Just as important as knowing who you are is knowing who you are not.

We run into leadership challenges when our actions do not align with our identity. In my own experience as a leader and based on my observations of other leaders, people who do not lead well are not leading out of who they are, i.e., their identity.

In some cases this disconnect between our identity and our leadership behaviors occurs because we are too fearful, too insecure, or too inadequate (in our own minds) to be who we truly are.

In my first assignment at the manager level, my boss had to pull me aside after a few months to say, “You don’t have to tell them you’re in charge; they know you’re in charge.” Out of my own insecurity about who I was as a leader I had been acting in a way (too directive, too controlling) that was inconsistent with my identity (which includes being easygoing). Needless to say, I was not leading well.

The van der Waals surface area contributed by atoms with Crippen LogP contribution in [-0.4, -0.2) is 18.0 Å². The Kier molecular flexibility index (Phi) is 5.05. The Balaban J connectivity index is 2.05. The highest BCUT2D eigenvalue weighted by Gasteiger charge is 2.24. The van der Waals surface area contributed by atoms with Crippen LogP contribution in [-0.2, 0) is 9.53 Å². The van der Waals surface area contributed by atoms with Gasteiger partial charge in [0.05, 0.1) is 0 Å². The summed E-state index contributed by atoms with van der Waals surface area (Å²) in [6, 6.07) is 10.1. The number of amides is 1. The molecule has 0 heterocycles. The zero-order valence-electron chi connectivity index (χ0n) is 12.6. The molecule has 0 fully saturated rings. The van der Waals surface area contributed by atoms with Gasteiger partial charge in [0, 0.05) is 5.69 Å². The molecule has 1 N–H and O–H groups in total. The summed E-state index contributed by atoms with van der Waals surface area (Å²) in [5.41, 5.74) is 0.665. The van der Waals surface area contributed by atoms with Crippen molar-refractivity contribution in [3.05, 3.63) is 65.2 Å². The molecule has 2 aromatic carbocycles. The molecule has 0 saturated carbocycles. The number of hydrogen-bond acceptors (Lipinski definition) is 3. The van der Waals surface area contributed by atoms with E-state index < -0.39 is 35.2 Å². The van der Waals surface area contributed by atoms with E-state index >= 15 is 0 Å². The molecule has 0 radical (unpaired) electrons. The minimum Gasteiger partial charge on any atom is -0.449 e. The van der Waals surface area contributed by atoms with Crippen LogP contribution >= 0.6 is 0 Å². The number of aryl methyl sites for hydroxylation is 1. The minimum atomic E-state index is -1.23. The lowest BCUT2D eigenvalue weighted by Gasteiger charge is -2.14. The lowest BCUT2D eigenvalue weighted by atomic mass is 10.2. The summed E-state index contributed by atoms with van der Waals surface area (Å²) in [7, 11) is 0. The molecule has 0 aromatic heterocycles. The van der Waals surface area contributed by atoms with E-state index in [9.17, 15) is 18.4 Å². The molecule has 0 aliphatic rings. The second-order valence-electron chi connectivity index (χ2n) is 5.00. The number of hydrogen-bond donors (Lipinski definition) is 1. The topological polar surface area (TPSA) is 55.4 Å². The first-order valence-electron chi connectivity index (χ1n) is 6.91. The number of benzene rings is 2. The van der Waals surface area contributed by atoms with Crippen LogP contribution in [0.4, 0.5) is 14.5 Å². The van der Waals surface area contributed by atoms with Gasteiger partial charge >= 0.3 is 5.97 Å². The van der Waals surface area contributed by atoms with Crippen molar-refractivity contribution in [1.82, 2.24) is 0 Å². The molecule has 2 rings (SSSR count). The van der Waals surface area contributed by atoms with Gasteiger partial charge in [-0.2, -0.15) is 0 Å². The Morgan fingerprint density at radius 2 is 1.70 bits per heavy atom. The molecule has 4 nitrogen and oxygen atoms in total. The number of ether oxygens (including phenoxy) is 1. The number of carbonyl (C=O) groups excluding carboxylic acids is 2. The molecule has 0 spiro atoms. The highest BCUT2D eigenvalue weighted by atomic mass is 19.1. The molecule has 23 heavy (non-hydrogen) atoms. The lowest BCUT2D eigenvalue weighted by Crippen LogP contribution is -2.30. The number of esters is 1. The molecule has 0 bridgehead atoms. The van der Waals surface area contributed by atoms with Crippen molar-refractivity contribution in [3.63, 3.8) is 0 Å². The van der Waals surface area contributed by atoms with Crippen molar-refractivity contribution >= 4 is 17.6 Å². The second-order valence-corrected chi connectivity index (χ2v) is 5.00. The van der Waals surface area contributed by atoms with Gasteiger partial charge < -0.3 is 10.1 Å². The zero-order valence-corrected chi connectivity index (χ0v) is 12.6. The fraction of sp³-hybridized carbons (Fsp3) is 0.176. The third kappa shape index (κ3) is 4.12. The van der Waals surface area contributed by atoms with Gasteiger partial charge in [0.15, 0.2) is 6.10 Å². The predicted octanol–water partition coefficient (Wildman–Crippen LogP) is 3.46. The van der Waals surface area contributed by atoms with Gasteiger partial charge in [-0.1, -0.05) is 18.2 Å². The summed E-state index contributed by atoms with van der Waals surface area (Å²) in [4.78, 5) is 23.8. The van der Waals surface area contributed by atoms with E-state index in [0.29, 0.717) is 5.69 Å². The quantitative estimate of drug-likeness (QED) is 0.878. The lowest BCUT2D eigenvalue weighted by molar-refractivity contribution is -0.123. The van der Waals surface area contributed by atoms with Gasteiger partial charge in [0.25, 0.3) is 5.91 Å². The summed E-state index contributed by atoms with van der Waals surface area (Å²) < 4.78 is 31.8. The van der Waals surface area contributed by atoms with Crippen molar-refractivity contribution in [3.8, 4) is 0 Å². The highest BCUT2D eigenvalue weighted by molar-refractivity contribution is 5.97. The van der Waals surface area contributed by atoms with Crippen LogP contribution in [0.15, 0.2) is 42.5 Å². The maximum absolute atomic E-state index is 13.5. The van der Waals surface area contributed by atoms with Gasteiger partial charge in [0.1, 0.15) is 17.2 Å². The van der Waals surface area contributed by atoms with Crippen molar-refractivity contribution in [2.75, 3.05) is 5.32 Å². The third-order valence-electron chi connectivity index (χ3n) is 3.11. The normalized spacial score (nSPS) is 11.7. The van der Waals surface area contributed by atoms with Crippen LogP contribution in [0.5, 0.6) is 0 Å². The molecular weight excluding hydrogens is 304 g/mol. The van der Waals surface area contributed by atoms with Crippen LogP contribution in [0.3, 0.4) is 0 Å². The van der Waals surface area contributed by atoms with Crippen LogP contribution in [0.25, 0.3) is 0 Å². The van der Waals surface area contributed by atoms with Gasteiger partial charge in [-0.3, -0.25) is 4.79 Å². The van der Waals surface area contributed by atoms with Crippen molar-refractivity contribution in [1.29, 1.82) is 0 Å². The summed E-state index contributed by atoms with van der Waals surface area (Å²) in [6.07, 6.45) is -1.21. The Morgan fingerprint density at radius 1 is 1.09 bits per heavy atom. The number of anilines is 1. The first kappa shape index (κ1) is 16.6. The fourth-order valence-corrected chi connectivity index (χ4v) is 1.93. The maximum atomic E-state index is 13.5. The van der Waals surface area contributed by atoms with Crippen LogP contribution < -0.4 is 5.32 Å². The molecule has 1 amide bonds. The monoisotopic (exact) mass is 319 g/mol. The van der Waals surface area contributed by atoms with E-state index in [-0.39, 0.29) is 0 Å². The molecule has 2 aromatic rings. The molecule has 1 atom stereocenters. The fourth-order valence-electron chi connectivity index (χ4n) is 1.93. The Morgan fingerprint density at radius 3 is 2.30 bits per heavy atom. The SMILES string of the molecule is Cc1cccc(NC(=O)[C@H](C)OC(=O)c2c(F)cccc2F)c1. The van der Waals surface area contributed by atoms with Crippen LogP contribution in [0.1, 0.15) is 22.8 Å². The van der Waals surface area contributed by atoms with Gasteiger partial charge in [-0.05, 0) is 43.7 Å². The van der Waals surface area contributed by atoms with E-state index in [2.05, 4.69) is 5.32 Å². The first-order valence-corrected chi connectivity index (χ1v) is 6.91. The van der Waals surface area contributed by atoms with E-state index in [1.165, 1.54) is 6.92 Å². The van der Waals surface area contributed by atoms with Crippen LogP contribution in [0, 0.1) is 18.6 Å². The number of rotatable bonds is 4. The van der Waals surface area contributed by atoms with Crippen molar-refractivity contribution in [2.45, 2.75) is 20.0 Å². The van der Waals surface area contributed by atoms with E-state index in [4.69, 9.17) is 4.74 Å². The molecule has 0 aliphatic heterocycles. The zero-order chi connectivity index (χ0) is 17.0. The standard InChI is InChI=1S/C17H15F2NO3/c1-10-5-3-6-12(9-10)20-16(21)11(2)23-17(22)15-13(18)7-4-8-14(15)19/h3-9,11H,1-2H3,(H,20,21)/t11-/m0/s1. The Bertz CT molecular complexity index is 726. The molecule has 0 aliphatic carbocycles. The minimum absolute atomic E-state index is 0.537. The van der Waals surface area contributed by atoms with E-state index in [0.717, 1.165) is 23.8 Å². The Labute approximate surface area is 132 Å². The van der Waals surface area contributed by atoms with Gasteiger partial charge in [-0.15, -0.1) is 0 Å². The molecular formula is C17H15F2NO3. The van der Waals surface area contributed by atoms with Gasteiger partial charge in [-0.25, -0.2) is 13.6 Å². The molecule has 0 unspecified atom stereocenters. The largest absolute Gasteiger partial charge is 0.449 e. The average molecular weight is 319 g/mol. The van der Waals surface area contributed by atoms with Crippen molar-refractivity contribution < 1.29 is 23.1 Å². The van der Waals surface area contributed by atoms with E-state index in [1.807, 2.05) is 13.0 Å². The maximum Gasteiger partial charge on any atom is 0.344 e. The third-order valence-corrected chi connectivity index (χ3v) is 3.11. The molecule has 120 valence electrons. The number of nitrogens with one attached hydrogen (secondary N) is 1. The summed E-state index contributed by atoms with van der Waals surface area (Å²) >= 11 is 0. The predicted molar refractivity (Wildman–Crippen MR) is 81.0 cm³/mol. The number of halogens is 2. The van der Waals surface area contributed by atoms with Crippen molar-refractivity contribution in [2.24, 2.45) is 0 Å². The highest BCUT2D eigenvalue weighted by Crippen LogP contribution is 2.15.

In other cases, the disconnect between our identity and our leadership behaviors occur because we are told, through leadership literature, that we need to behave in a certain way to be a successful leader.

It would not be hard to imagine a young preacher from Houston observing the success of another young Texas preacher in Dallas and saying, “He’s so successful, I am going to lead like he does.” But it would be hard to imagine Joel Osteen being as successful as he is today if he had tried to behave like T.D. Jakes.

Each leader has his own style rooted and grounded in his own identity, yet each is hugely successful. So for those of us who don’t fit the “classic” leadership model take heart; we can be true to our identity and still be good leaders influencing people to good outcomes.